Catalyst's Sydney spring campaign is hanging by a thread.
Trainer Clayton Chipperfield will know today whether the Kiwi speed freak passes a veterinary examination and can potentially continue to chase the incredible riches available, or returns home.
But the Te Awamutu trainer admits it is hard to be confident of his chances of getting to, let alone winning, races such as the Silver Eagle or A$7.5 million Golden Eagle.
Catalyst dropped out to last in the A$500,000 The Shorts at Randwick on Saturday, his case not helped by a severe check at the 150m mark, but by then, his bubble had burst.
Jockey Glen Boss secured the perfect trail with Catalyst, giving him the opportunity to launch at the top of the straight if good enough, but he looked like a sports car stuck in second gear.
Catalyst was later rated to be two out of five lame in his off front leg, with stewards ruling a veterinary certificate will need to be presented before he races or trials again.
Chipperfield, who is training the 4-year-old remotely because of Covid travel restrictions, says something clearly wasn't right with his stable star.
"Bossy says he felt enormous going to the start but he didn't let down in the straight," he says.
"So the vet check will be crucial. It should tell us whether he had an off day or whether we have a bigger problem."
Catalyst's troubles continue a largely luckless spring for New Zealand's galloping elite in Sydney, with The Bostonian also having soreness issues and Melody Belle returned home after two below-par runs.
The latter's stablemate Probabeel has been the shining light though, her win in the Bill Ritchie on Saturday seeing her the $8 second favourite for the A$1 million Epsom at Randwick on October 3.
Probabeel's ownership mate Bavella, both being owned by the Lindsays of Cambridge Stud, didn't fare quite so well in the Tarzino at Hastings on Saturday.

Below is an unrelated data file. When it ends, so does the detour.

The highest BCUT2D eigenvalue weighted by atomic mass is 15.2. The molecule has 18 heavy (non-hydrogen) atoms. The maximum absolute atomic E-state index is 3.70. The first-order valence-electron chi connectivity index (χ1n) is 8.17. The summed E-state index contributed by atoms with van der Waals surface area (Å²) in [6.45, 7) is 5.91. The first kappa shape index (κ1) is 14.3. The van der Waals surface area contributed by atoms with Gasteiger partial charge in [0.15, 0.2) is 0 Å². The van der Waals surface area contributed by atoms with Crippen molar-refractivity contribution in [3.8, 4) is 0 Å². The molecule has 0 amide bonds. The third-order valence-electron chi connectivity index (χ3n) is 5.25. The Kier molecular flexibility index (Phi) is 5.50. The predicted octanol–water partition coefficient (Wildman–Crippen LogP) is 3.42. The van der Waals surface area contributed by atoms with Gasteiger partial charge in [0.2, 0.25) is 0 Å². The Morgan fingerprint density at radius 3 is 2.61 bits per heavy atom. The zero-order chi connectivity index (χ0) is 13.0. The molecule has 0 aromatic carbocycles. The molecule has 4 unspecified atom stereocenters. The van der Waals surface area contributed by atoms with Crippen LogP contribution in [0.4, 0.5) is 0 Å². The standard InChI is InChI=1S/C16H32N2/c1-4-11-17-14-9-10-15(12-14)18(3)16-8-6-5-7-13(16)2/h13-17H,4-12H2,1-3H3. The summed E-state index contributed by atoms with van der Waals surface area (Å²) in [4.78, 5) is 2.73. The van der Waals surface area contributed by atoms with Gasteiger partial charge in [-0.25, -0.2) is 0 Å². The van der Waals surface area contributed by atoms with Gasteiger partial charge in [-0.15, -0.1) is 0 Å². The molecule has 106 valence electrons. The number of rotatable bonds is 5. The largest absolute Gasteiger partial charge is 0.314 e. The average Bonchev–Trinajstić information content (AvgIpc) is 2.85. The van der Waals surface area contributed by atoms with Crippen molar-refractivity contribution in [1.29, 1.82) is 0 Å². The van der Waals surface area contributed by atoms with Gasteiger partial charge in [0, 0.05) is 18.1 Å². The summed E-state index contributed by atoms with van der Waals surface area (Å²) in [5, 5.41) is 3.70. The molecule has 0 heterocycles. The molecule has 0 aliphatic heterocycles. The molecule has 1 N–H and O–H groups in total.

She dropped out to finish second last and was originally diagnosed as possibly having a case of the thumps, as was fellow mare Kiwi Ida.
Trainer Lance Noble says a vet check yesterday morning suggested the mare was okay but she will have an ECG to ensure she has no heart issues after the race.
The news was not so good with Great Northern Hurdle winner Bad Boy Brown, who had to be humanely put down after fracturing a bone high in a leg in the opening hurdle race at Hastings on Saturday.
"He was a hell of a brave horse who loved being out there and loved his jumping, so it was a very sad day for us," said trainer Harvey Wilson.
Johnson out for a month
Leading jockey Chris Johnson has copped a four-week suspension and $1000 fine for being over the allowed blood alcohol limit on a race day.
Johnson pleaded guilty to the charge after failing a breathalyser test at Riccarton nine days ago, where his mcg was as high as 145, with the limit for raceday riding being 100mcg. The legal limit for driving a car is 250mcg.
Johnson will miss four weeks' riding but will return on October 17 needing just eight more wins to become New Zealand's most successful domestic jockey.